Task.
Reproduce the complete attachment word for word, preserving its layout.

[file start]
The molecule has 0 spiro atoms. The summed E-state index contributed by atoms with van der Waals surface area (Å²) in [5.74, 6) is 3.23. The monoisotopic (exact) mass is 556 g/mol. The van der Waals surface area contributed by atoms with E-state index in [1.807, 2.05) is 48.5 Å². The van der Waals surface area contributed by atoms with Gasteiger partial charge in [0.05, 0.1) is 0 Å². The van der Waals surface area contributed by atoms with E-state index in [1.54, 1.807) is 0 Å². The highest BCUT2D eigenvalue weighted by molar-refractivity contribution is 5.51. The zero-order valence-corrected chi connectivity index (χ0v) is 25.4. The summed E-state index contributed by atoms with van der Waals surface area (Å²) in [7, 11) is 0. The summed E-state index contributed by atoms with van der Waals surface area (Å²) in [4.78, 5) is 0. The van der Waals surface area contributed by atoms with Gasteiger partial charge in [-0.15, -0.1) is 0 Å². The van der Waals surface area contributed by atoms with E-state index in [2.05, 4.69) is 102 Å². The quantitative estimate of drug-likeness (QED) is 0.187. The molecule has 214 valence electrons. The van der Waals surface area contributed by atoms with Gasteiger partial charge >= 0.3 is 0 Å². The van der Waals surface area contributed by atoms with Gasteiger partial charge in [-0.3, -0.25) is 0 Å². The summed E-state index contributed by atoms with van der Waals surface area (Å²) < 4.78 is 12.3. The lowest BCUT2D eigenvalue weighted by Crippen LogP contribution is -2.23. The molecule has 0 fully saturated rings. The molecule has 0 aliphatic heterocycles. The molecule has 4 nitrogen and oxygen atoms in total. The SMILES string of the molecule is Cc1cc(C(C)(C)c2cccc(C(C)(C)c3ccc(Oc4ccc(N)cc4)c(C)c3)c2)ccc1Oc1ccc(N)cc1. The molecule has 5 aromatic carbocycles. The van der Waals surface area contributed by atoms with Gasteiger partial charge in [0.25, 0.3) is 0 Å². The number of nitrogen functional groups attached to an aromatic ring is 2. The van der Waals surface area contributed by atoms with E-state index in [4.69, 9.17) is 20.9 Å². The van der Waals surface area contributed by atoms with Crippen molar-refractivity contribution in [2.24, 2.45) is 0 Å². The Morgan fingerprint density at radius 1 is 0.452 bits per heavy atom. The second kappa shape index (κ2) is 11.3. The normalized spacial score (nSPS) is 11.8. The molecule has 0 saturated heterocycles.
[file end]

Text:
The molecule has 0 spiro atoms. The summed E-state index contributed by atoms with van der Waals surface area (Å²) in [5.74, 6) is 3.23. The monoisotopic (exact) mass is 556 g/mol. The van der Waals surface area contributed by atoms with E-state index in [1.807, 2.05) is 48.5 Å². The van der Waals surface area contributed by atoms with Gasteiger partial charge in [0.05, 0.1) is 0 Å². The van der Waals surface area contributed by atoms with E-state index in [1.54, 1.807) is 0 Å². The highest BCUT2D eigenvalue weighted by molar-refractivity contribution is 5.51. The zero-order valence-corrected chi connectivity index (χ0v) is 25.4. The summed E-state index contributed by atoms with van der Waals surface area (Å²) in [7, 11) is 0. The summed E-state index contributed by atoms with van der Waals surface area (Å²) in [4.78, 5) is 0. The van der Waals surface area contributed by atoms with Gasteiger partial charge in [-0.15, -0.1) is 0 Å². The van der Waals surface area contributed by atoms with E-state index in [2.05, 4.69) is 102 Å². The quantitative estimate of drug-likeness (QED) is 0.187. The molecule has 214 valence electrons. The van der Waals surface area contributed by atoms with Gasteiger partial charge >= 0.3 is 0 Å². The van der Waals surface area contributed by atoms with Gasteiger partial charge in [-0.3, -0.25) is 0 Å². The summed E-state index contributed by atoms with van der Waals surface area (Å²) < 4.78 is 12.3. The lowest BCUT2D eigenvalue weighted by Crippen LogP contribution is -2.23. The molecule has 0 fully saturated rings. The molecule has 0 aliphatic heterocycles. The molecule has 4 nitrogen and oxygen atoms in total. The SMILES string of the molecule is Cc1cc(C(C)(C)c2cccc(C(C)(C)c3ccc(Oc4ccc(N)cc4)c(C)c3)c2)ccc1Oc1ccc(N)cc1. The molecule has 5 aromatic carbocycles. The van der Waals surface area contributed by atoms with Gasteiger partial charge in [0.25, 0.3) is 0 Å². The number of nitrogen functional groups attached to an aromatic ring is 2. The van der Waals surface area contributed by atoms with E-state index in [4.69, 9.17) is 20.9 Å². The van der Waals surface area contributed by atoms with Crippen molar-refractivity contribution in [2.24, 2.45) is 0 Å². The Morgan fingerprint density at radius 1 is 0.452 bits per heavy atom. The second kappa shape index (κ2) is 11.3. The normalized spacial score (nSPS) is 11.8. The molecule has 0 saturated heterocycles.